a. The figures shows the smoothed posterior density distribution of the selection coefficient (proportion additional growth per year) vs driver timing for all analysed clades from population simulations and approximate Bayesian computation (ABC). Marginal distributions are also shown. The prior distribution for driver timing is clade dependent and is largely determined by the mutation count at the start and end of the associated branch. Both clonal fractions and lineages-through-time were used as summary statistics in the approximate Bayesian computation for estimates of selection. Main plots show driver mutations acquired after birth, and driver mutations pre-birth are shown within the black box, taking into account driver mutation acquisition during a time when the background stem cell population size is modelled to be growing. b. Data from a. in tabular format. Here, selection coefficients have been converted to clonal expansion (median growth % per year, Selection). The ABC approach gives alternative estimates for ages of driver mutation acquisition as shown. N depicts the number of simulations per clade. Clones with sufficient immediate descendants (>5 coalescences) were included for estimates of selection. c. Comparison of estimates of selection of mutant clades (each labelled by patient ID and driver mutation) from ABC versus Phylofit. The grey lines show 95% credibility intervals for estimates from each approach. Correlation coefficient r = 0.96. Note, that the PD5182 and PD5847 in-utero DNMT3A expansions from panel a. are not shown because, only the ABC approach, and not Phylofit, allowed for modelling selection against a growing background population.
Extended Data Fig. 7 legend: Aberrant cell fractions in bulk blood samples and validation of selection estimates.
a. Plots showing aberrant cell fraction (ACF) in colonies and bulk longitudinal mature blood cell samples. Colony samples were derived from peripheral blood (red dots) or bone marrow (orange dots, in PD5182 and PD5847) mononuclear cells. Bulk mature blood cell samples comprised mostly peripheral blood granulocytes (black dots) and occasionally, bone marrow derived (grey dots) granulocytes (in PD5847, PD6629) or mononuclear cells (in PD5182), and whole blood (brown dots, in PD9478, PD6629). ACF in colonies is the clonal fraction proportion of all colonies. In bulk samples, ACF is calculated as twice the mean VAF of variants that map to the shared ancestral branch of the clone. The x-axis is patient age at sample timepoints. Lines depict the inferred ACF trajectories from the top 0.01% of simulations from approximate Bayesian computation. Black lines, median ACF; grey lines, 95% CI; dotted line, inferred future growth trajectory beyond the sampling time using the growth rate S and accounting for a sigmoid clonal trajectory as clonal dominance is approached. b. 95% confidence intervals for the difference in parent branch and aggregate descendant daughter branch ACFs from phylogenetic tree clades. Confidence intervals are calculated assuming a normal sampling distribution of aggregate mutant read fractions for each branch. Diamonds indicate those recapture samples closest to the colony sampling.* denotes interferon treatment at time of sampling. c. Comparison of estimates of selection coefficients for clades with single driver mutations using Phylofit fitted using the branching pattern within the tree (lineage through time, LTT) and ACF (horizontal axis), versus selection coefficients estimates using just the branching pattern of the tree (LTT) and no ACF (vertical axis) to identify clades that show early rapid branching, but smaller than expected final clonal fractions. 95% credibility intervals for selection coefficients are shown as grey lines and the corresponding median estimates as black dots. Possible early faster expansion are seen in two in utero mutated-DNMT3A clades (PD5182 and PD5847) and the JAK2V617F clade in PD5163 prior to Interferon therapy.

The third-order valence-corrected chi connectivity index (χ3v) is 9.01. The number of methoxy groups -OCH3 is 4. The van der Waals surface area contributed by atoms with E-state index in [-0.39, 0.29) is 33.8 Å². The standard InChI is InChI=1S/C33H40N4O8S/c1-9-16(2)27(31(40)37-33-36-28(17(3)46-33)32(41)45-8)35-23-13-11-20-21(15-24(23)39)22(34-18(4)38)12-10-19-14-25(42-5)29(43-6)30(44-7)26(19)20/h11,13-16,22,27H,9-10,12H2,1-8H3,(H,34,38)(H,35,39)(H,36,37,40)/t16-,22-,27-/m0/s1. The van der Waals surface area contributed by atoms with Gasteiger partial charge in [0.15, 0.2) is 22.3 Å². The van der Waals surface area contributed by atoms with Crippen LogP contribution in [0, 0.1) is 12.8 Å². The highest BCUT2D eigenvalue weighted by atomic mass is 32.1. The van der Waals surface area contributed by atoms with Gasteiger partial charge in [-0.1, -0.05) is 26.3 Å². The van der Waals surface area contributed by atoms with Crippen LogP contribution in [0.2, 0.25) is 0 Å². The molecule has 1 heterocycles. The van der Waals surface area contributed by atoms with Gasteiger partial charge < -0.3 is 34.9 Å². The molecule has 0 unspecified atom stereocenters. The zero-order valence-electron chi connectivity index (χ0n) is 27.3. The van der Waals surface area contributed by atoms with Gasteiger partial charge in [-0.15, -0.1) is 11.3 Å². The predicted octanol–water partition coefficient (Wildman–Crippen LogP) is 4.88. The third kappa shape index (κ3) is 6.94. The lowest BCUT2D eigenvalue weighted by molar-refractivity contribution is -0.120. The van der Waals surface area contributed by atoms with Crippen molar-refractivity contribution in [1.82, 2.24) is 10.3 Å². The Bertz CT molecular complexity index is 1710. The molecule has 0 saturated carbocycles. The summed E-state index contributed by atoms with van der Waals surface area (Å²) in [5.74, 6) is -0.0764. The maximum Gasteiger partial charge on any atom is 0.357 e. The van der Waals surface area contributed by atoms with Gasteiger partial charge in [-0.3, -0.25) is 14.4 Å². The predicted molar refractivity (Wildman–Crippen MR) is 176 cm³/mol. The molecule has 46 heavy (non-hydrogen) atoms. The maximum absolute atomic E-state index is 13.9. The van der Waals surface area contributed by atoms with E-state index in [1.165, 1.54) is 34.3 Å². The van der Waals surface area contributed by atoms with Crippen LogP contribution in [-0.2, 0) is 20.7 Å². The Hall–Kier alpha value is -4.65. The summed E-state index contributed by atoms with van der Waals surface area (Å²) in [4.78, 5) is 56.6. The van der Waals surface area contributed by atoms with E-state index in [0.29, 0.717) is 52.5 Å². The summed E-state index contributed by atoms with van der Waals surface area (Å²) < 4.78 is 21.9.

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Williams, N., Lee, J., Mitchell, E. et al. Life histories of myeloproliferative neoplasms inferred from phylogenies. Nature 602, 162–168 (2022). https://doi.org/10.1038/s41586-021-04312-6